History of West Tennessee
In 1818 the last of the Chickasaw land between the Tennessee and Mississippi Rivers was purchased from that tribe whose staunch friendship for the English had been crucial in rivalries against French and Spanish expansion. Following that purchase the influx of settlers into West Tennessee was so great that the price of corn rose in one season from onedollar to four and five dollars. Within six years after being cleared for white settlement, sixteen counties and the town of Memphis had been established. It was called the Western District or the Jackson Purchase, commemorating the leader who had directed the acquisition. Twenty years later, in 1838, the long struggle over land between the United Sates and the Cherokees came to an end. Despite the fact that many Cherokees had adopted the dress, the commerce , even the religion of the white people surrounding them, they would not be allowed to remain in their homeland. In concert with Georgia, Tennessee removed by force of arms some 14,000 Native Americans from their mountains and valleys and rivers along a route where so many died that it became known as the Trail of Tears.
The Town of Stanton began with the coming of the Memphis & Ohio Railroad to the Stanton Depot in the 1830s on what had previously been Chickasaw land, but was then owned by Joseph Stanton. The Town of Stanton originally had its first charter in the 1880s but the charter was soon abolished. Stanton received a new charter in 1927 and is mostly a farming community today with a population of about 600 people. The original town that became Stanton was called Wesley, and was located 4 miles east of the current Town of Stanton. When Joseph Blackwell Stanton moved to this area, although he also owned land in Wesley, he negotiated for the emergence of the Memphis & Ohio Railroad on Stanton property where the town of Stanton now stands. The result was Stanton's Depot, which began the movement of businesses from Wesley to Stanton. The school, businesses, and churches in the village of Wesley moved to Stanton Depot, Tennessee, in 1856, turning the once thriving Wesley into a ghost town. The town of Stanton is named for Joseph Blackwell Stanton who moved to Stanton's present location in the 1830s with his wife Lucy and their only child, Grace, who married Nathan Adams, a stockholder in the Nashville & Memphis Railroad.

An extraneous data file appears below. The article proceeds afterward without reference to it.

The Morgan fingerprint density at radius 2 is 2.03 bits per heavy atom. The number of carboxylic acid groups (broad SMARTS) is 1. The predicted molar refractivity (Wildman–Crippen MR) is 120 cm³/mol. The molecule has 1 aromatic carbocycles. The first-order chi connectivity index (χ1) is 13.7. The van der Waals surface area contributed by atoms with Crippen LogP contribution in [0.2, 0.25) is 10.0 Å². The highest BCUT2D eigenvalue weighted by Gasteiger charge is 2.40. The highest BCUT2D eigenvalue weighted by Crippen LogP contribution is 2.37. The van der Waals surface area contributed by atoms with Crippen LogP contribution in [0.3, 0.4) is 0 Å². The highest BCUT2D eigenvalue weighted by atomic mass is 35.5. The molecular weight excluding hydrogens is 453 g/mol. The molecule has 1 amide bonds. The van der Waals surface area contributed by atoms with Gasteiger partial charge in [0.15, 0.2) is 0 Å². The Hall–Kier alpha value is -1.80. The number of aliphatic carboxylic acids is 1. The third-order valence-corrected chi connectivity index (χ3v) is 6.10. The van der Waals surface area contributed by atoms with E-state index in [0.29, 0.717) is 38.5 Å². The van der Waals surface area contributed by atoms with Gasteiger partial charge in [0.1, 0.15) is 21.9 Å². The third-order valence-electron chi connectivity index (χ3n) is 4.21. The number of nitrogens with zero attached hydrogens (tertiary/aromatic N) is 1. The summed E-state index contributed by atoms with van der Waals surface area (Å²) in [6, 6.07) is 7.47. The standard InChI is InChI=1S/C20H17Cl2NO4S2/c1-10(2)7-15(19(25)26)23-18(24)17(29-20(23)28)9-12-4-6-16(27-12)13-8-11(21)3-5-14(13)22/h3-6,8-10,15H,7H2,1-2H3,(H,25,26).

Around the turn of the century this area’s reputation as quail country had become quite well known and hunters from far and wide came each fall to try their skill at shooting and to watch the dogs work. Many of these men were prominent Easterners. Mr. Laurellard, of New York, head of P. Laurellard Tobacco Co., was one of them. One of Stanton’s citizens, Mr. Charlie Tucker, kept and trained a whole kennel of bird dogs for him, many of whom won outstanding honors. Mr. Tucker was also a successful apple grower and he placed Stanton in the limelight with his famous apple orchards. One variety, his " Tucker Specials" was quite well known. Another huntsman who came was Mr. Barnut, a wealthy furniture manufacturer of New York. ‘'Twas he who gave to the Presbyterian Church those beautiful walnut chairs. But the huntsman who came and most won Stanton’s heart was Mr. W.B. Cleveland of Cleveland Ohio. He came to hunt birds and found his bride, one of our most charming young ladies.